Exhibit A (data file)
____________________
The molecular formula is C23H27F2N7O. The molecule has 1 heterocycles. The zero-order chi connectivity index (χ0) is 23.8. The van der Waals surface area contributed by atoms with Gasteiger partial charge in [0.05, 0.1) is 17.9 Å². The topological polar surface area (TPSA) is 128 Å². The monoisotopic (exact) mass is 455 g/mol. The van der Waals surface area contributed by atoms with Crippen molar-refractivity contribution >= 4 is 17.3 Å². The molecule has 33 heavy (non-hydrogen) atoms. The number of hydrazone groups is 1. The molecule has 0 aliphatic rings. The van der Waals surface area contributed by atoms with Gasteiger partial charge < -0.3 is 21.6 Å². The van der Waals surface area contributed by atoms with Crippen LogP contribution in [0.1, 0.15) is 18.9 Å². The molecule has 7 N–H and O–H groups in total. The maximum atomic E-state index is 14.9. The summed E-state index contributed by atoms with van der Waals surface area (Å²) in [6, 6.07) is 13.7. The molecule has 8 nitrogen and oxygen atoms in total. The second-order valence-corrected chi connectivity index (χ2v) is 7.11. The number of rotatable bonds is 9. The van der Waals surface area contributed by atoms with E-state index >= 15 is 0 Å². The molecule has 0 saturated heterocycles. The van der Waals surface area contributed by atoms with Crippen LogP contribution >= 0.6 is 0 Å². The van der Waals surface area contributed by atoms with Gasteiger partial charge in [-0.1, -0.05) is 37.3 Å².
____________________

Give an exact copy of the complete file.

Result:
The molecular formula is C23H27F2N7O. The molecule has 1 heterocycles. The zero-order chi connectivity index (χ0) is 23.8. The van der Waals surface area contributed by atoms with Gasteiger partial charge in [0.05, 0.1) is 17.9 Å². The topological polar surface area (TPSA) is 128 Å². The monoisotopic (exact) mass is 455 g/mol. The van der Waals surface area contributed by atoms with Crippen molar-refractivity contribution >= 4 is 17.3 Å². The molecule has 33 heavy (non-hydrogen) atoms. The number of hydrazone groups is 1. The molecule has 0 aliphatic rings. The van der Waals surface area contributed by atoms with Gasteiger partial charge < -0.3 is 21.6 Å². The van der Waals surface area contributed by atoms with Crippen LogP contribution in [0.1, 0.15) is 18.9 Å². The molecule has 7 N–H and O–H groups in total. The maximum atomic E-state index is 14.9. The summed E-state index contributed by atoms with van der Waals surface area (Å²) in [6, 6.07) is 13.7. The molecule has 8 nitrogen and oxygen atoms in total. The second-order valence-corrected chi connectivity index (χ2v) is 7.11. The number of rotatable bonds is 9. The van der Waals surface area contributed by atoms with E-state index >= 15 is 0 Å². The molecule has 0 saturated heterocycles. The van der Waals surface area contributed by atoms with Crippen LogP contribution >= 0.6 is 0 Å². The van der Waals surface area contributed by atoms with Gasteiger partial charge in [-0.1, -0.05) is 37.3 Å².